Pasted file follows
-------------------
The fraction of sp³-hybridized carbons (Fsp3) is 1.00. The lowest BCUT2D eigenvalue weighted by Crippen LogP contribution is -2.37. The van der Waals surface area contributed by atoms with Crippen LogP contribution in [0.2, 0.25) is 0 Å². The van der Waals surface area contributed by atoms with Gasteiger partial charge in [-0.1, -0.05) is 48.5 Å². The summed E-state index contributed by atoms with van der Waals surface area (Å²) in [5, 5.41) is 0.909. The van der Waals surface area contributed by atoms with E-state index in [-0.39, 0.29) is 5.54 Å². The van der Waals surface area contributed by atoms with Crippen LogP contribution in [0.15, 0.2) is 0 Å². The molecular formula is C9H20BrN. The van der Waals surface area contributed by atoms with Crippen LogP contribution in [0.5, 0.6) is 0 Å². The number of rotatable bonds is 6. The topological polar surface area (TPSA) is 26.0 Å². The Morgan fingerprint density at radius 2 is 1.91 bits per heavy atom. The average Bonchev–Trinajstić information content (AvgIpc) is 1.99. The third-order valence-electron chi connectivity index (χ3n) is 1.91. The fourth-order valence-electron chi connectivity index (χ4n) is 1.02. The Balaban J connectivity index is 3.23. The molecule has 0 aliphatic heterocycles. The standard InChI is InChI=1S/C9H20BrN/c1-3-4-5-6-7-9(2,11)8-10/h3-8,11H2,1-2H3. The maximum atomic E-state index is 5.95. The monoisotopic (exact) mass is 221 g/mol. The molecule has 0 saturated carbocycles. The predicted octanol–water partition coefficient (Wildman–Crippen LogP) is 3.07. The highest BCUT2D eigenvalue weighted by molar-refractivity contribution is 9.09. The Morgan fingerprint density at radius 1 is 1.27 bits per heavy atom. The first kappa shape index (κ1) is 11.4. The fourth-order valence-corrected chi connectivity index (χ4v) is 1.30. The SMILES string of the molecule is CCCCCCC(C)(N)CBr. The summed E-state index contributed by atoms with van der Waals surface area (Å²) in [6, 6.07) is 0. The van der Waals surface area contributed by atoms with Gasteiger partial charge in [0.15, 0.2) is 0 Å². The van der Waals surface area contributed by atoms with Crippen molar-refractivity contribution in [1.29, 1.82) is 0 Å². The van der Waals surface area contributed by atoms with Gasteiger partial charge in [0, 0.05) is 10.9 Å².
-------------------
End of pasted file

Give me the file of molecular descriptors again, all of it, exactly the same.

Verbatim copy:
The fraction of sp³-hybridized carbons (Fsp3) is 1.00. The lowest BCUT2D eigenvalue weighted by Crippen LogP contribution is -2.37. The van der Waals surface area contributed by atoms with Crippen LogP contribution in [0.2, 0.25) is 0 Å². The van der Waals surface area contributed by atoms with Gasteiger partial charge in [-0.1, -0.05) is 48.5 Å². The summed E-state index contributed by atoms with van der Waals surface area (Å²) in [5, 5.41) is 0.909. The van der Waals surface area contributed by atoms with E-state index in [-0.39, 0.29) is 5.54 Å². The van der Waals surface area contributed by atoms with Crippen LogP contribution in [0.15, 0.2) is 0 Å². The molecular formula is C9H20BrN. The van der Waals surface area contributed by atoms with Crippen LogP contribution in [0.5, 0.6) is 0 Å². The number of rotatable bonds is 6. The topological polar surface area (TPSA) is 26.0 Å². The Morgan fingerprint density at radius 2 is 1.91 bits per heavy atom. The average Bonchev–Trinajstić information content (AvgIpc) is 1.99. The third-order valence-electron chi connectivity index (χ3n) is 1.91. The fourth-order valence-electron chi connectivity index (χ4n) is 1.02. The Balaban J connectivity index is 3.23. The molecule has 0 aliphatic heterocycles. The standard InChI is InChI=1S/C9H20BrN/c1-3-4-5-6-7-9(2,11)8-10/h3-8,11H2,1-2H3. The maximum atomic E-state index is 5.95. The monoisotopic (exact) mass is 221 g/mol. The molecule has 0 saturated carbocycles. The predicted octanol–water partition coefficient (Wildman–Crippen LogP) is 3.07. The highest BCUT2D eigenvalue weighted by molar-refractivity contribution is 9.09. The Morgan fingerprint density at radius 1 is 1.27 bits per heavy atom. The first kappa shape index (κ1) is 11.4. The fourth-order valence-corrected chi connectivity index (χ4v) is 1.30. The SMILES string of the molecule is CCCCCCC(C)(N)CBr. The summed E-state index contributed by atoms with van der Waals surface area (Å²) in [6, 6.07) is 0. The van der Waals surface area contributed by atoms with Gasteiger partial charge in [0.15, 0.2) is 0 Å². The van der Waals surface area contributed by atoms with Crippen molar-refractivity contribution in [1.29, 1.82) is 0 Å². The van der Waals surface area contributed by atoms with Gasteiger partial charge in [0, 0.05) is 10.9 Å².